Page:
What if action on climate change is impossible in a democracy?

A great piece by Mallen Baker which was posted 8 Jun 2015 which I wanted to share with you:

A recent YouGov survey has highlighted the fact that in the US and UK there is a significant percentage of people who “do not agree to any international agreement that addresses climate change.” In China, the position was quite different, with negligible numbers thinking the same. This was reported in the Independent as “UK and US main barriers to addressing climate change” which really doesn’t get us to the heart of what’s going on here.

For a start, because it was written up by a UK paper it didn’t actually include the full story. It wasn’t just the US and the UK – significant numbers of citizens in Norway, Finland and Sweden also wanted to avoid the topic.

What if action on climate change is impossible in a democracy? – CSR Articles by Mallen Baker.

The truth about smart cities: ‘In the end, they will destroy democracy’ | Cities | The Guardian

The truth about smart cities: ‘In the end, they will destroy democracy’ | Cities | The Guardian.

The smart city concept arguably dates back at least as far as the invention of automated traffic lights, which were first deployed in 1922 in Houston, Texas. Leo Hollis, author of Cities Are Good For You, says the one unarguably positive achievement of smart city-style thinking in modern times is the train indicator boards on the London Underground. But in the last decade, thanks to the rise of ubiquitous internet connectivity and the miniaturisation of electronics in such now-common devices as RFID tags, the concept seems to have crystallised into an image of the city as a vast, efficient robot – a vision that originated, according toAdam Greenfield at LSE Cities, with giant technology companies such as IBM, Cisco and Software AG, all of whom hoped to profit from big municipal contracts.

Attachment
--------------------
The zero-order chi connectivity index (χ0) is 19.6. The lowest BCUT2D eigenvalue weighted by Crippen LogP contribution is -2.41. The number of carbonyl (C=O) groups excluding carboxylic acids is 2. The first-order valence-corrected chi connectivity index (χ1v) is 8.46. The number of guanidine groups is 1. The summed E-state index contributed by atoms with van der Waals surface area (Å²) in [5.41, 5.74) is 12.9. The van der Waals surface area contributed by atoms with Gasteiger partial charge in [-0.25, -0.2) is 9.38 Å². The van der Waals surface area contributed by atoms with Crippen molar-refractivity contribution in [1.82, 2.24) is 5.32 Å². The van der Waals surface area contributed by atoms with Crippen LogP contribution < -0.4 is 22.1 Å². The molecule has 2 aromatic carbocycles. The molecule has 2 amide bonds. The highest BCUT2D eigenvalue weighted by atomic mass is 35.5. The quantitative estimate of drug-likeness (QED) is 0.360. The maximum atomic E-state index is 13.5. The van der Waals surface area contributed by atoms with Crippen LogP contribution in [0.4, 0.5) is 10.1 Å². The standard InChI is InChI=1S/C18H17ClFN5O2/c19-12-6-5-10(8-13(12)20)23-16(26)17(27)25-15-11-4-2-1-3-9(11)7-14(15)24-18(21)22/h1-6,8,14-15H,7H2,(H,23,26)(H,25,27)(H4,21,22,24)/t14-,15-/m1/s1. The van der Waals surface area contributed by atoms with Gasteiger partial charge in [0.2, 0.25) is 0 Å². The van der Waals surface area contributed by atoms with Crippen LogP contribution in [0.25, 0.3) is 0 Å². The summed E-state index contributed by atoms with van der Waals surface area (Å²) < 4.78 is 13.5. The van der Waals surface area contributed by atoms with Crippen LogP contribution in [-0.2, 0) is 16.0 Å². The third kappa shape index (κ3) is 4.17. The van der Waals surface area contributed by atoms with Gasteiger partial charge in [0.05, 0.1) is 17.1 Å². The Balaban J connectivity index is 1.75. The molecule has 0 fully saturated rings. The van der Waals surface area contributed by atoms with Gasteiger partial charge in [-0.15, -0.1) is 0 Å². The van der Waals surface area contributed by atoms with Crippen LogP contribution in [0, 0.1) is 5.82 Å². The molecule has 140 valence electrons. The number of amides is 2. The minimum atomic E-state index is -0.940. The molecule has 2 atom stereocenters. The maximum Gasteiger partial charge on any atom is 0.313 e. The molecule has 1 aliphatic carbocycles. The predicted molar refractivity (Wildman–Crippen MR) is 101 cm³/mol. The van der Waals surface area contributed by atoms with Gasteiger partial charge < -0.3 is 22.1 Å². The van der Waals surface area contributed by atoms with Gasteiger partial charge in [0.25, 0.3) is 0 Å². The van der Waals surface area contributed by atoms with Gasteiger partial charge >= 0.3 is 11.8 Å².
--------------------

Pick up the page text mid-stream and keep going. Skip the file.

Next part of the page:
Parag Khanna: Mapping the future of countries | Talk Video | TED.com

Parag Khanna: Mapping the future of countries | Talk Video | TED.com.

Many people think the lines on the map no longer matter, but Parag Khanna (@paragkhanna ) says they do. Using maps of the past and present, he explains the root causes of border conflicts worldwide and proposes simple yet cunning solutions for each.

This is taking political and economic geograpahy to a new level – you can see examples to illustrate @paragkhanna ‘s talk everyday. Having just spent two weeks in Greece, even there you can see how the German ‘lifeline’ has seen a growth in German cars on the highways of Hellas and a flood of Russian tourists lifting the economy. Between them, Russia and Germany, are running Greece.

I’d highly recommend you watch this excellent Ted.com talk – it will change your view on political boundaries and solutions to conflicts.

How to use open data to connect local government with the public | Guardian

How to use open data to connect local government with the public | Local Leaders Network | Guardian Professional.

Open data is the idea that certain data should be freely available for everyone to use and republish as they wish. The philosophy behind open data has been long established, but the term itself is relatively new and it is gaining popularity.

Here are a few examples of how open data is being used by local government.

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